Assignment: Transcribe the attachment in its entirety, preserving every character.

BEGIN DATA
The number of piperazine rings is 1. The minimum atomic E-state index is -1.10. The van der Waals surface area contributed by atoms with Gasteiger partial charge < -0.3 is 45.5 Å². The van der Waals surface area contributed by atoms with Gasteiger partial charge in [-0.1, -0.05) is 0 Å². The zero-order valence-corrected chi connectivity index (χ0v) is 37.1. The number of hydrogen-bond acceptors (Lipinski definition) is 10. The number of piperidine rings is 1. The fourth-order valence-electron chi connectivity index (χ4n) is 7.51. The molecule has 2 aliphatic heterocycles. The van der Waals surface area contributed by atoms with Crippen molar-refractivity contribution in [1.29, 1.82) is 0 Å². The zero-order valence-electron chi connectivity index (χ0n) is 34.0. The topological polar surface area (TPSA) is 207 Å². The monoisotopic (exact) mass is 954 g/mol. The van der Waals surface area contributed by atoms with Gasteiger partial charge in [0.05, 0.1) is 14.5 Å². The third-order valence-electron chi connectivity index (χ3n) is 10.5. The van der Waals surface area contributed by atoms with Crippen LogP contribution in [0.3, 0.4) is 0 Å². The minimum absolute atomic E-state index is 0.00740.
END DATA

The number of piperazine rings is 1. The minimum atomic E-state index is -1.10. The van der Waals surface area contributed by atoms with Gasteiger partial charge < -0.3 is 45.5 Å². The van der Waals surface area contributed by atoms with Gasteiger partial charge in [-0.1, -0.05) is 0 Å². The zero-order valence-corrected chi connectivity index (χ0v) is 37.1. The number of hydrogen-bond acceptors (Lipinski definition) is 10. The number of piperidine rings is 1. The fourth-order valence-electron chi connectivity index (χ4n) is 7.51. The molecule has 2 aliphatic heterocycles. The van der Waals surface area contributed by atoms with Crippen molar-refractivity contribution in [1.29, 1.82) is 0 Å². The zero-order valence-electron chi connectivity index (χ0n) is 34.0. The topological polar surface area (TPSA) is 207 Å². The monoisotopic (exact) mass is 954 g/mol. The van der Waals surface area contributed by atoms with Gasteiger partial charge in [0.05, 0.1) is 14.5 Å². The third-order valence-electron chi connectivity index (χ3n) is 10.5. The van der Waals surface area contributed by atoms with Crippen LogP contribution in [0.3, 0.4) is 0 Å². The minimum absolute atomic E-state index is 0.00740.